Stolen Marie Antoinette Watch Exhibited In Israel

Marie Antoinette must have turned in her grave to see her pocket watch taken apart and wrapped in old newspaper. But that was its fate after an agile thief lifted it and others from a Jerusalem museum in 1983 and hid the evidence by taking them apart, wrapping them up and stashing them around the globe. The trail lay cold for two decades, until the burglar made a deathbed confession to his wife. In 2006, she tried to sell some of the watches back to the museum; administrators sent the police. This summer, the spectacular Marie Antoinette watch, valued at about $30 million, will be the star of a show in Jerusalem. In a setting more worthy of a queen, the collection will go on view for the first time since its recovery.

The collection includes more than 100 rare works by Abraham-Louis Breguet (1747–1823), who fashioned Marie Antoinette's piece, and other leading watchmakers. It was originally the property of Sir David Lionel Salomons, a London mayor and avid art enthusiast. In 1974, his daughter bequeathed it to Jerusalem's L.A. Mayer Museum for Islamic Art. Then, in 1983, a lean cat burglar managed to remove the bars from one of the museum's narrow back windows and shimmy inside. He proceeded to help himself to a range of clocks, watches and music boxes, methodically prising open glass cases and dropping the booty into cardboard boxes. By morning, all that was left was an empty Coke bottle and a half-eaten sandwich. "I was shocked, like someone had died," recalls the museum's director, Rachel Hasson, who is responsible for the new show. The police were more impressed—in fact, they were stumped. Oded Shamah, one of six investigators on the case, says the heist was the work of a "perfectionist" who had staked out the premises and knew the alarm wasn't working. "It was such a simple plan; it was pure genius," he said.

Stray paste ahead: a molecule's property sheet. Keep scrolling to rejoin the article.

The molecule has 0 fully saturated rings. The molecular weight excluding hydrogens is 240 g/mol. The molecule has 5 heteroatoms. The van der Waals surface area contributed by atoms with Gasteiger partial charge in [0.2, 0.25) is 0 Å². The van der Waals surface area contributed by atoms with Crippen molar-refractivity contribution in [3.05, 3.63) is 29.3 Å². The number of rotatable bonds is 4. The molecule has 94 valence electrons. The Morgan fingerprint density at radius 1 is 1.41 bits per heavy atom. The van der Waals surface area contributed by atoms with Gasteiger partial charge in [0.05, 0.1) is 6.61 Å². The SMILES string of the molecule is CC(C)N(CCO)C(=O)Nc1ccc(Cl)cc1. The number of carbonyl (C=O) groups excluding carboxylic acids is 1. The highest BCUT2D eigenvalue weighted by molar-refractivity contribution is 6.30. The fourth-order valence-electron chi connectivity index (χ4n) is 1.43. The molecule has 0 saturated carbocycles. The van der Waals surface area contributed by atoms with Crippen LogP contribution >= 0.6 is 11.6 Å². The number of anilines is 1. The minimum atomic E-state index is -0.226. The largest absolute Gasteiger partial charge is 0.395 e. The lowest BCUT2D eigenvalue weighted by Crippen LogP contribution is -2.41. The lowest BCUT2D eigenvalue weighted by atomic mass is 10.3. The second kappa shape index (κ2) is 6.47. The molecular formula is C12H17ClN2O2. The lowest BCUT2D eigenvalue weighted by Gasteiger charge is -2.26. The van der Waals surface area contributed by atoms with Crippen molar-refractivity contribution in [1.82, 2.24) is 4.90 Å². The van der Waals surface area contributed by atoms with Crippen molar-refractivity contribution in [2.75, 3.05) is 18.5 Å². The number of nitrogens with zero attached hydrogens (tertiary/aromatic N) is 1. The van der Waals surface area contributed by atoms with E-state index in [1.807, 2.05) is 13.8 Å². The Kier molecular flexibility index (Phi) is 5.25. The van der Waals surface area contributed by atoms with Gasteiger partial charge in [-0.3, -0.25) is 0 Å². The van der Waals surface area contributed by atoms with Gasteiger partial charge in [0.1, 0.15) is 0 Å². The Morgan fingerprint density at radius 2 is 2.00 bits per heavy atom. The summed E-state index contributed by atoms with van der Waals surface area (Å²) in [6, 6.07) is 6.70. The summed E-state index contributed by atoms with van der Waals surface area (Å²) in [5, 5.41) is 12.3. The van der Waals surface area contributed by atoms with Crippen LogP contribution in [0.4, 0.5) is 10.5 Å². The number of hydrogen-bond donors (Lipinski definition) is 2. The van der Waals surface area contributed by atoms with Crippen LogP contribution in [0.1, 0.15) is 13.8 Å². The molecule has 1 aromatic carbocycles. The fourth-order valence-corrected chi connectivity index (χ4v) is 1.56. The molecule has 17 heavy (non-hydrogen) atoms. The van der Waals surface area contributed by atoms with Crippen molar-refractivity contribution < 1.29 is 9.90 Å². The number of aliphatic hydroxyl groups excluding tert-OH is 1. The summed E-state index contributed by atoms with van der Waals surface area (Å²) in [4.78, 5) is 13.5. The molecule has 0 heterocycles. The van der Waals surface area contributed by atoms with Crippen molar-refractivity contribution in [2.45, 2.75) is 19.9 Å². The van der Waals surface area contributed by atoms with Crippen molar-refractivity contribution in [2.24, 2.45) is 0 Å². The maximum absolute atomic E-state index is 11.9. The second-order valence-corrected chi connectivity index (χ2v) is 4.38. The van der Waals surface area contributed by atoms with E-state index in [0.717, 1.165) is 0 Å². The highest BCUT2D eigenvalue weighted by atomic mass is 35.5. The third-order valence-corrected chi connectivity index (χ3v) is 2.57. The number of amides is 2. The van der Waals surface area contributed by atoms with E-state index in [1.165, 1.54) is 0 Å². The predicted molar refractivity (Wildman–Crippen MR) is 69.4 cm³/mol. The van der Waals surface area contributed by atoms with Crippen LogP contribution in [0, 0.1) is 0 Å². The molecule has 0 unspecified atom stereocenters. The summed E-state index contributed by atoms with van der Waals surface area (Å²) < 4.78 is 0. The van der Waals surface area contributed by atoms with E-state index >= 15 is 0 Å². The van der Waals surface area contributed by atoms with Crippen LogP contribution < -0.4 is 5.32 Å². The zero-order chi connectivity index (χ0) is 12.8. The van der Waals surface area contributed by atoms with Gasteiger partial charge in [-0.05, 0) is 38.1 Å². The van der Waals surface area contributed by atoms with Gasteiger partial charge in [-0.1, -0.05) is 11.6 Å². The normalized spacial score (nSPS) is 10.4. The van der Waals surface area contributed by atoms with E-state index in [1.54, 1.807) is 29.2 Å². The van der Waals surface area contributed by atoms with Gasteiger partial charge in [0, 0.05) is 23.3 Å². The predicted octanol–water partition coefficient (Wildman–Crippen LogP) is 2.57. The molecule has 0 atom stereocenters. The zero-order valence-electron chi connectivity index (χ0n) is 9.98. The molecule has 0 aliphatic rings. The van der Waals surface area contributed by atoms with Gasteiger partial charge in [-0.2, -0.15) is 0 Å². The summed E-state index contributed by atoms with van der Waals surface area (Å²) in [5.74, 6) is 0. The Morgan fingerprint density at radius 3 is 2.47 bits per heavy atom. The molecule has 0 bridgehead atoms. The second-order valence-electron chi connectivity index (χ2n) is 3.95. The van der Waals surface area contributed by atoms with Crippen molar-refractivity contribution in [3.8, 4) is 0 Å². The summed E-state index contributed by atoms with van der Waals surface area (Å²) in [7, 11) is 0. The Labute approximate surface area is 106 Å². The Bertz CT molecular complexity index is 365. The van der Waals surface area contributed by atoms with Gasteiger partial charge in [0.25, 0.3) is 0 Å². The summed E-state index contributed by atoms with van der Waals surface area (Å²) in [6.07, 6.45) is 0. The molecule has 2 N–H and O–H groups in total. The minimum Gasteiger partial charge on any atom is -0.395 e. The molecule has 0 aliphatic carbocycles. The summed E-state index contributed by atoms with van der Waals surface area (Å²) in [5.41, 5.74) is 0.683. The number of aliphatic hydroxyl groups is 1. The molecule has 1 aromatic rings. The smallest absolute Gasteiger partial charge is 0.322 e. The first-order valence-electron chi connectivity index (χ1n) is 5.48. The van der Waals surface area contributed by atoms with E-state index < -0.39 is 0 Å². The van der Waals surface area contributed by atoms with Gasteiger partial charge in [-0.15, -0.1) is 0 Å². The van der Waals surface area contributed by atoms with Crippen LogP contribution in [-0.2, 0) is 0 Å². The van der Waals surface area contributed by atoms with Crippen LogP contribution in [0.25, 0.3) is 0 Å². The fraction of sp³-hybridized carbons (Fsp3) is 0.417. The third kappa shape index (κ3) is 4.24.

Such genius, in fact, it would be years before the case was solved. First Naaman Diller, an ex-kibbutz member and known antiquities thief, confessed the crime to his wife just before his death. Then, in 2006, she tried to sell some of the treasures back to the museum. This led the police to her home in Los Angeles, where the couple had relocated. Police discovered dozens of items Diller had swiped and clues leading to many more. The widow was questioned but has not publicly commented on her pending case.

It turns out that to evade detection, Diller had scattered the loot in warehouses and safes throughout Europe and the United States, often disassembling the delicate mechanisms first to make them harder to identify. Yet he was probably able to sell just a few, since most were still recognizable. Boris Sankov, the Mayer Museum's watch expert, says Diller had "two left hands" and did a lot of damage in the disassembly, but took meticulous notes in English and Hebrew that helped him put them back together.

Flanked by jumpy guards, a NEWSWEEK reporter was recently given a rare glimpse of the timepieces being painstakingly restored by Sankov. Dubbed the Mona Lisa of watches by museum staff, the queen's piece is an intricate golden maze that includes a thermometer, a perpetual calendar and a self-winding mechanism with a clear crystal dial. Also impressive is a bejeweled, early 19th-century Frères Rochat pistol with an inset watch that releases a bird when the trigger is pulled. Sankov's personal favorite is a 1820s Swiss clock in the shape of a church in gold and diamonds. It's the item that he worked on the longest, replacing more than 30 minuscule parts.

The collection grew further recently when 43 clocks worth a reported $10 million were retrieved from Parisian bank vaults after an investigation by Israeli and French police. Almost the entire collection is now home. The 10 still at large, investigators say, were probably sold at auctions. And the museum won't be taking any chances when the exhibition reopens in early summer. Collectively worth an estimated $200 mil-lion, the reassembled pieces will be displayed behind reinforced glass in a custom-built windowless room with half-meter-thick walls. Scores of cameras and sophisticated surveillance equipment have been installed to help ensure that the biggest horological robbery of all-time will not be repeated—no matter how ingenious or skinny the next thief.